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Travel Asia China The Forbidden City aka Palace Museum

The Forbidden City aka Palace Museum

Beijing, China, Forbidden City enterance gate

The Forbidden City is a huge oasis in the middle of the crowded Chinese capital Beijing. The building complex was formerly called Zi Jin Cheng, "Purple Forbidden City", but is now renamed Go Gong, "Palace Museum".

Scale

The entire complex covers an area of up to 250,000 square meters (about one hundred football pitches) surrounded by a brick wall of ten meters high. Inside are nine thousand eight hundred buildings with rooms achieved. The city, in addition to a brick wall -b-, is surrounded by a moat of 54 meters wide. Near the four corners are four major ports and applied to the four corners protect high towers of the city.

Building history

Emperor Chu Ti-le Joeng ordered the construction of the Forbidden City. This mighty general and political strategist initially ruled out the old, southern, capital Nanking, but he moved to the loyal North. In the former Beipung (Peace of the North), he at the site of the old palace of Juan emperors new palace built, what the Forbidden City was and that Beipung was renamed Beijing ("Capital of the North"). The complex was built between 1406 and 1421 and served as administrative center and living quarters for 24 emperors of the Ming and Tj'ing dynasties. As in other ancient buildings, such as Kiyomizu Dera in Kyoto, has repeatedly fire in the city that the current buildings from different strains years. So Kwan Lung Emperor (1736-1795) extensive rebuilding and refurbishing the complex, which he left to establish gardens and the colorful screen of the Nine Dragons had built (27.5 meters long and 5.5 meters high).

Buildings

The complex is more or less symmetrically along a north-south axis, which is common in Chinese architecture. The buildings themselves are a prime example of traditional Chinese architecture. They form a unit through the use of yellow tiles and red brick walls, adorned with bright yellow tiles with decorative motifs, the curved roofs with raised roof decks and inclined shields carried by beta lights styles between which rules are applied.
The city is divided in two: on the south side were the buildings with a political office buildings in the northern part were reserved for private functions of the imperial family and relatives. The structure of the city actually consists of a row of the main buildings: the Gate and the Hall of Supreme Harmony (Taihe Dian), the Hall of Middle Harmony (Zhong Dian), the Hall of Preserving Harmony (Baohe Dian), the Palace of Heavenly Purity, the Hall of Fertility and the Palace of Earthly Tranquility. On the north side of the Forbidden City, the hill Jing Shan ("Coal Hill"), arising from the excavation of the moat, and on the south side of town is the Square of Heavenly Peace.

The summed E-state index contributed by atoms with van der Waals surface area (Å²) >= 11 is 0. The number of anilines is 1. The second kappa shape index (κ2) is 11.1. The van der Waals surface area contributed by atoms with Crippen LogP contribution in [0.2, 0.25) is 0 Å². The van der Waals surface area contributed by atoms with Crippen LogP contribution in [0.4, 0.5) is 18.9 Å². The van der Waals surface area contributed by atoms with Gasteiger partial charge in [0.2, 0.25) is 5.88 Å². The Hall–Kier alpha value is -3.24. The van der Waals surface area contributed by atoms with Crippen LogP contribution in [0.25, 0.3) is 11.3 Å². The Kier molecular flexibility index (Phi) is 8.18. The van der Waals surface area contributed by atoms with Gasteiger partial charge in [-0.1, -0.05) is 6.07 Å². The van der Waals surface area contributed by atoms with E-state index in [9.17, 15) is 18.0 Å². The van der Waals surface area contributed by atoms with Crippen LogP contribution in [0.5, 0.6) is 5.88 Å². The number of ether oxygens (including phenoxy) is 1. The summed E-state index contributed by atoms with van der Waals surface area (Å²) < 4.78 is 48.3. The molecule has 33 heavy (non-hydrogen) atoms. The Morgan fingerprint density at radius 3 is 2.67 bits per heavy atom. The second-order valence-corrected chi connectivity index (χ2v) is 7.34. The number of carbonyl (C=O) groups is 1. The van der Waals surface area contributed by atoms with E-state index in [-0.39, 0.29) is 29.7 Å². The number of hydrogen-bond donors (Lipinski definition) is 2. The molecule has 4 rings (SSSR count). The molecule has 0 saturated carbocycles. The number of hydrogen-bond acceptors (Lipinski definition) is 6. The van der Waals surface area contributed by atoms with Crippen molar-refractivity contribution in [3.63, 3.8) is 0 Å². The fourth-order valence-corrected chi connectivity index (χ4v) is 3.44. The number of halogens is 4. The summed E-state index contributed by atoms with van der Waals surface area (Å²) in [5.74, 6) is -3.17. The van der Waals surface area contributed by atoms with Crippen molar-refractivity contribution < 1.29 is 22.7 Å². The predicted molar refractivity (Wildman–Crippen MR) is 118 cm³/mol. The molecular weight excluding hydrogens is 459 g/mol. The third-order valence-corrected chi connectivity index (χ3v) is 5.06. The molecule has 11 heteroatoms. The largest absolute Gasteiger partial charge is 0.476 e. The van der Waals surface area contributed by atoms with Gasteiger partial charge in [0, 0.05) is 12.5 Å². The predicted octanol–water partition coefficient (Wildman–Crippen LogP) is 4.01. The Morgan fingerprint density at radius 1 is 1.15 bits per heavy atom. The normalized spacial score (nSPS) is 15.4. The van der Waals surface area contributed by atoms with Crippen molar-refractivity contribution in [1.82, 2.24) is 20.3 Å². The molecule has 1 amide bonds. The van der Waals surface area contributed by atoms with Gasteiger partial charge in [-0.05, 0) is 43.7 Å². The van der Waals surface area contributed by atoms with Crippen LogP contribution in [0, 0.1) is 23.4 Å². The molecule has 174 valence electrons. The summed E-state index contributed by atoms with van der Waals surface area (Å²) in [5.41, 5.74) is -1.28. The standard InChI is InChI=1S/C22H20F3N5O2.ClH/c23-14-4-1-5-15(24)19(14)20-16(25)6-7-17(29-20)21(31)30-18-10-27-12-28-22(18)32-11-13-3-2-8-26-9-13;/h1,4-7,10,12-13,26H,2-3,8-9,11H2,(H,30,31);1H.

The food palace is located on the south side and consists of three major Halls of Harmony, posted three-storey, marble increases. These halls were used for political and military audiences, and ceremonies. The largest complex is the Taihe Dian. This hall is 54 meters wide and 37 meters long and covers an area of nine tennis courts. Here, important ceremonies like coronation, weddings and initiations and holidays celebrated held where hundreds of thousands of people flocked. The inner palace is located on the north side and consists of three major palaces increases, plus private rooms, barns, libraries , gardens and temples .

Current position

After the last emperor of China, Aisin Gioro P'oe-i, was ousted in 1924, the Forbidden City in 1925 a museum . It is now the world's largest museum and houses a great many important works of art, antiques and paintings in Chinese history. It is visited by tens of millions of visitors. In 1987, the Forbidden City added to the World Heritage List by UNESCO.